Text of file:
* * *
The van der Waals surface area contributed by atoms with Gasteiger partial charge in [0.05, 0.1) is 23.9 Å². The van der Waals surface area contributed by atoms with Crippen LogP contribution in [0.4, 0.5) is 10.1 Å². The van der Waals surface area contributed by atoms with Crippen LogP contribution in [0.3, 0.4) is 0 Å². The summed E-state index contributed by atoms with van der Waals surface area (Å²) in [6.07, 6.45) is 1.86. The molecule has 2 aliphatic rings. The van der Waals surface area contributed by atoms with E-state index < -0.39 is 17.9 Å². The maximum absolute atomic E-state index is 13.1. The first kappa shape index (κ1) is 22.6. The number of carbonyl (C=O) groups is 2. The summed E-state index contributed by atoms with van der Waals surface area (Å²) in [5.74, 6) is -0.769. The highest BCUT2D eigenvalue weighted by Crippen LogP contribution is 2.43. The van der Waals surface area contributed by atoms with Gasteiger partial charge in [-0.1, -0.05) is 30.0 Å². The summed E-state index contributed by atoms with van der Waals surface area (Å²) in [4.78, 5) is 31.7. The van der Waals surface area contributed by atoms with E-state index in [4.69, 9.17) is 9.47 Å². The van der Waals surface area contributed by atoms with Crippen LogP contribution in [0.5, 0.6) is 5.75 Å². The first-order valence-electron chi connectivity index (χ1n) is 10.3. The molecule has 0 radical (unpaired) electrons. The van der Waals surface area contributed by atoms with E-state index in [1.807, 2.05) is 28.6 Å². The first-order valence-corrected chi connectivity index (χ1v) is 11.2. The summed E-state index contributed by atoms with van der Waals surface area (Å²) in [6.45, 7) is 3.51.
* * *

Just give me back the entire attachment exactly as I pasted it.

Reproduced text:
The van der Waals surface area contributed by atoms with Gasteiger partial charge in [0.05, 0.1) is 23.9 Å². The van der Waals surface area contributed by atoms with Crippen LogP contribution in [0.4, 0.5) is 10.1 Å². The van der Waals surface area contributed by atoms with Crippen LogP contribution in [0.3, 0.4) is 0 Å². The summed E-state index contributed by atoms with van der Waals surface area (Å²) in [6.07, 6.45) is 1.86. The molecule has 2 aliphatic rings. The van der Waals surface area contributed by atoms with E-state index < -0.39 is 17.9 Å². The maximum absolute atomic E-state index is 13.1. The first kappa shape index (κ1) is 22.6. The number of carbonyl (C=O) groups is 2. The summed E-state index contributed by atoms with van der Waals surface area (Å²) in [5.74, 6) is -0.769. The highest BCUT2D eigenvalue weighted by Crippen LogP contribution is 2.43. The van der Waals surface area contributed by atoms with Gasteiger partial charge in [-0.1, -0.05) is 30.0 Å². The summed E-state index contributed by atoms with van der Waals surface area (Å²) in [4.78, 5) is 31.7. The van der Waals surface area contributed by atoms with E-state index in [4.69, 9.17) is 9.47 Å². The van der Waals surface area contributed by atoms with Crippen LogP contribution in [0.5, 0.6) is 5.75 Å². The first-order valence-electron chi connectivity index (χ1n) is 10.3. The molecule has 0 radical (unpaired) electrons. The van der Waals surface area contributed by atoms with E-state index in [1.807, 2.05) is 28.6 Å². The first-order valence-corrected chi connectivity index (χ1v) is 11.2. The summed E-state index contributed by atoms with van der Waals surface area (Å²) in [6.45, 7) is 3.51.